Our 2022-2023 player season preview series continues with Amir Coffey, who took a huge leap last year and was, at times, the Clippers’ best player during an injury-riddled season.
Weight: 210 pounds
Position: Shooting Guard/ Small Forward
Years in NBA: 3
2021-2022 Key Stats: 9 points, 2 rebounds, 1.2 assists, and 0.2 blocks in 22.7 minutes per game across 69 games (30 starts) on 45.3% shooting from the field and 37.8% from behind the arc.
Contract Status: $3.5M guaranteed for 2022-2023 and $7.6M total over the following two seasons.
Amir Coffey is yet another player who will see a drop off in playing time this season. He will be solidly behind: Kawhi Leonard, Paul George, Norman Powell, and Marcus Morris; will likely be behind: Nicolas Batum and Terance Mann; and, competing with: Luke Kennard and Brandon Boston, Jr.
Last year, as noted above, Amir averaged almost 23 minutes per game; in 2020, he averaged just nine. The question for Amir, then, becomes how much his improvement as a player can out pace the talent that is returning to the lineup. On one hand, Amir is a well-rounded player who can fill several different gaps for the Clippers on any given night, from energy and defense to shooting and ball handling. On the other hand, his lack of excellence at any one skill means that there is no pressing reason to play him over the players listed above.
But one thing will definitely be different, in a positive way, this year for Amir: He won’t have make the drive to Ontario this year because he signed his first full-time, main roster contract this summer (three years, 11M). Moreover, the fact that the Clippers have committed to Amir for the next three years may incentivize them to continue developing him through on court experience.
Amir Coffey can do just about everything on the basketball court to some extent: Last year, he shot a respectable 45% from the field last year, an impressive 37.8% from three (on 3.7 attempts per game), and 86% from the free throw line. What’s more, he’s starting to show signs of potential as a three level scorer. Along with his catch-and-shot ability, he is able to finish at the rim with his length and strength.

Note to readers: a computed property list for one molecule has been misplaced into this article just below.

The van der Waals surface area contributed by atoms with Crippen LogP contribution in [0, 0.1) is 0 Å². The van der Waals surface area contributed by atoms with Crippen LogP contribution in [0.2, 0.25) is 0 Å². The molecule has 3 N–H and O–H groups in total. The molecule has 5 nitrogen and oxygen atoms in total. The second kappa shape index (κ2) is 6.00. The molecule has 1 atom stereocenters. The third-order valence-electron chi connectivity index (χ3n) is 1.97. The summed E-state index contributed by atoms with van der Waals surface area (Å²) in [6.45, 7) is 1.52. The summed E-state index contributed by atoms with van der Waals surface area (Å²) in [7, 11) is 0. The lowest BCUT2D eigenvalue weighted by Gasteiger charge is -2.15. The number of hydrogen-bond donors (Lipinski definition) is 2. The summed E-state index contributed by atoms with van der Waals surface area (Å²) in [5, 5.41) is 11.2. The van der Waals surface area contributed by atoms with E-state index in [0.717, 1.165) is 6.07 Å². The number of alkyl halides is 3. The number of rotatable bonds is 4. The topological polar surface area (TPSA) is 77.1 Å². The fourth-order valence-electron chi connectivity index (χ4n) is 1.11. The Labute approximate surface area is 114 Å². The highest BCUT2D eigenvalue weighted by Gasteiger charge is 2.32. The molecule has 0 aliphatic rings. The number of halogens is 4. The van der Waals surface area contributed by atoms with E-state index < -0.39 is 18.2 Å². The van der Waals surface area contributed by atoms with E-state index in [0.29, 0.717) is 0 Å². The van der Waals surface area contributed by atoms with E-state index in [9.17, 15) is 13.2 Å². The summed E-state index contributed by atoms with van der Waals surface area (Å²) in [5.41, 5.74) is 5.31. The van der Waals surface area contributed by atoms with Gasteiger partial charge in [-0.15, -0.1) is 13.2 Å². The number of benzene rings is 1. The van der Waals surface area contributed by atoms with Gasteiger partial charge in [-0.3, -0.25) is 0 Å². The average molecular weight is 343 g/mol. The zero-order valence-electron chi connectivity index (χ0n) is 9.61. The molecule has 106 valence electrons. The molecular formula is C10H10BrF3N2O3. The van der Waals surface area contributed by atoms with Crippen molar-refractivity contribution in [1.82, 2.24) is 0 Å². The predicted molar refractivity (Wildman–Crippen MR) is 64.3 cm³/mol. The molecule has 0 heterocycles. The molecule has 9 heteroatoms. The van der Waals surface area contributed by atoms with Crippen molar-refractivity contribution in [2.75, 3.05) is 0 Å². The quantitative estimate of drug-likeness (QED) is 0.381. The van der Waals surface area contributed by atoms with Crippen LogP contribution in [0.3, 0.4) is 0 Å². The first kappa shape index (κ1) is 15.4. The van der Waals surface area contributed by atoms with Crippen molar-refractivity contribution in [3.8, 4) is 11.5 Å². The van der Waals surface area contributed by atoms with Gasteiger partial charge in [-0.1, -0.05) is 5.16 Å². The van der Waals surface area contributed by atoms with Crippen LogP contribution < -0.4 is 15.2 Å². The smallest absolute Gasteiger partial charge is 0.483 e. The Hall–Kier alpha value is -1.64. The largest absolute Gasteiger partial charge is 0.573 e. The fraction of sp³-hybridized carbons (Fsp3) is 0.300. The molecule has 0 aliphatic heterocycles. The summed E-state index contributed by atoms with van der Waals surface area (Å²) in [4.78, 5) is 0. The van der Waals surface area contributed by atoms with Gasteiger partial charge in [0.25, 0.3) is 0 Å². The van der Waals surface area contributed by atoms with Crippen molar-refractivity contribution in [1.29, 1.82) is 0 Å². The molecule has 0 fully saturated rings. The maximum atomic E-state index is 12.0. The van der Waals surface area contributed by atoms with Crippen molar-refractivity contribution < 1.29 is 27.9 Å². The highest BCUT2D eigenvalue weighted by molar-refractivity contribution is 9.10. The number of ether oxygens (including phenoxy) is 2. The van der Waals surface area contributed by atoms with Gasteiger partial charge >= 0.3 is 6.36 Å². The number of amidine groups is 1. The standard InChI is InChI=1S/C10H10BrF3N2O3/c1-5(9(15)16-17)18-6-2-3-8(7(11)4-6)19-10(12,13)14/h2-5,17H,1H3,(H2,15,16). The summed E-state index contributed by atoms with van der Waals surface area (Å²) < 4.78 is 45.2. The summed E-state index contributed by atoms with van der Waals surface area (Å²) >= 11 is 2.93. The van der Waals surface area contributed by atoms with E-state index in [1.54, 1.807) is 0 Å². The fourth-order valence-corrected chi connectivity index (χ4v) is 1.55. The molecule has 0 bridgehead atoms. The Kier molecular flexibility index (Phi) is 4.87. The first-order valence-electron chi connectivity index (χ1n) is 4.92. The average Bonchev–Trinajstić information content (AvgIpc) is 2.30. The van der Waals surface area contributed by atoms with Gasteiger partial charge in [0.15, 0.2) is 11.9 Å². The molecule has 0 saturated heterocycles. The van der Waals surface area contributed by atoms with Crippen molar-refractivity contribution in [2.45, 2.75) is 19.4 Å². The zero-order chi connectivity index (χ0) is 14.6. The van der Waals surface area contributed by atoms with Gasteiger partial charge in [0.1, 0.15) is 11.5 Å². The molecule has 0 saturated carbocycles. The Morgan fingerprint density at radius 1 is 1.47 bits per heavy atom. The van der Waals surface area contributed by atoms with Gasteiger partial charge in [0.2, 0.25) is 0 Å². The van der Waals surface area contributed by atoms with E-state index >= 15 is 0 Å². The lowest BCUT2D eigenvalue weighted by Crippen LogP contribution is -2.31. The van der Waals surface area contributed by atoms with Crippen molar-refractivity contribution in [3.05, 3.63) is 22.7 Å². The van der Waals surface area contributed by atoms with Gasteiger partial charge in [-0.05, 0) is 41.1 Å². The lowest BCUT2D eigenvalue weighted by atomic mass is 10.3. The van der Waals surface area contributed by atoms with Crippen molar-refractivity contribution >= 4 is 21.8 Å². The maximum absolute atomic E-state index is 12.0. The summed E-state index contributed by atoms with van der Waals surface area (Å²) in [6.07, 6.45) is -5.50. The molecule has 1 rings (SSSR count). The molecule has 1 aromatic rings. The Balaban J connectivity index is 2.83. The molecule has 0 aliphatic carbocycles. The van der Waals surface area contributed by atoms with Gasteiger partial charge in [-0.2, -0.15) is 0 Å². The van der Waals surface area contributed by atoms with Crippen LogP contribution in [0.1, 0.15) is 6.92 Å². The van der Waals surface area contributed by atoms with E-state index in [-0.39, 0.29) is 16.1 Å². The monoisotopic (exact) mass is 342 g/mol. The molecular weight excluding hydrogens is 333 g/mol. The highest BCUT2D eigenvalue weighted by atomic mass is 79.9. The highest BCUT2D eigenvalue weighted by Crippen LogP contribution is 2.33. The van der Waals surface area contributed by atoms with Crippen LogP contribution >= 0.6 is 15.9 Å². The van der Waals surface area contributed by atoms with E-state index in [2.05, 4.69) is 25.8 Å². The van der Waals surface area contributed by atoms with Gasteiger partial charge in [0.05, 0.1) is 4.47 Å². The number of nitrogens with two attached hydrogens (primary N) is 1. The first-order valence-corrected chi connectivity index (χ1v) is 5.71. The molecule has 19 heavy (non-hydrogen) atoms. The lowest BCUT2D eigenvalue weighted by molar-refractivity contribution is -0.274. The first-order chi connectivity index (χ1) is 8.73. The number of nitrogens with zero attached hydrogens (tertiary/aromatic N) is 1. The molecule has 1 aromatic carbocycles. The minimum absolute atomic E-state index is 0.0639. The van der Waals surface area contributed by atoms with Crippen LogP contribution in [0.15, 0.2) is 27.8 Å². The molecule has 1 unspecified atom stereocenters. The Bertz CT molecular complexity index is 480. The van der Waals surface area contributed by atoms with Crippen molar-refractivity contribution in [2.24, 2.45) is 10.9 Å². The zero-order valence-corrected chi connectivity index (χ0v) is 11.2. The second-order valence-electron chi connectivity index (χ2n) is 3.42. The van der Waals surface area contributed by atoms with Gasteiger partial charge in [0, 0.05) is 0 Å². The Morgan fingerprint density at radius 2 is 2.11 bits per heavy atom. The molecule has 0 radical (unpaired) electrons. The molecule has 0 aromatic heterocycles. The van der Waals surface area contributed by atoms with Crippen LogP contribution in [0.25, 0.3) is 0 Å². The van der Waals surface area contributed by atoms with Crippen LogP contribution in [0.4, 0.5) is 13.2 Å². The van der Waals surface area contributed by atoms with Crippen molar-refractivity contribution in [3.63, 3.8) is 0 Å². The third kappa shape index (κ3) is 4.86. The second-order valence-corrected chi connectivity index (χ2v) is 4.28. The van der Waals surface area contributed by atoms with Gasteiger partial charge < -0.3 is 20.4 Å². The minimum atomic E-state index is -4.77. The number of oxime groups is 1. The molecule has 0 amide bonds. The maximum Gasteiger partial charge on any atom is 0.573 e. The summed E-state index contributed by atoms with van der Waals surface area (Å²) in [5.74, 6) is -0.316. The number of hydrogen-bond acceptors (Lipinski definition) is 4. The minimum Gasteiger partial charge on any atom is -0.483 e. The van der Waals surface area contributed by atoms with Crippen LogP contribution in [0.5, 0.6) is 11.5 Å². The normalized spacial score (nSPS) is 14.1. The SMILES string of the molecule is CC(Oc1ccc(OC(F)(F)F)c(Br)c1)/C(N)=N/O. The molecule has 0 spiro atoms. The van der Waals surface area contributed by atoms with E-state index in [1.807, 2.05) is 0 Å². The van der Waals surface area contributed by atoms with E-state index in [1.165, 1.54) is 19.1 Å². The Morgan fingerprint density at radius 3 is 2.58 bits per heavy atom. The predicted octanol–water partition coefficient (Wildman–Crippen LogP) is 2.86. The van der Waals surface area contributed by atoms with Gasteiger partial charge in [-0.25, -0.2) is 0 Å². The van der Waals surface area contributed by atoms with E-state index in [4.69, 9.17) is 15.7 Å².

The most surprising part of Amir’s development during last season was his capacity to be the team’s best player on a given night. Although he only averaged nine points per game, he had two 30 point games, five 20 pointers, and was over 10 points twenty-three times total. Before last season, Amir’s career night was 21 points, which came during an overtime game in the bubble in which Amir played 49 minutes. His second highest performance previously was 15 points in a game for which Kawhi and Paul George did not play – last season was a big step up in responsibility and output.
Amir is not special on defense, but he is mostly fine, from what I can tell. A glaring issue, however, is his rebounding: He only averaged three rebounds in almost 23 minutes per game last year. Before that, he averaged about 1 per game over nine minutes during his first two seasons. Rebounding in general was a huge problem for the Clippers last year, and Amir was not a big help.
Other than rebounding, Amir should continue developing his ability to take guys off the dribble. Looking through Amir’s tape from last year, it’s obvious that most of his scoring comes from the “system.” He’s either coming off of a screen or catching-and-shooting after he’s been left alone by a defender. Adding isolation skills—perhaps even a post up game—to his game will increase his value (although it’s not something the Clippers need in the short term).
By the end of the season, Amir might prove to be the best 12th-man in the league. He can do a little bit of everything, is always ready to contribute, and has experience adapting to a wide variety of circumstances. Hopefully, Amir will get the opprotunity to play on a nightly basis, but even that would be too much to ask for. Regardless, though, he has done everything the Clippers’ have asked him to do and will be part of their long-term future, so Clippers Nation should get used to him.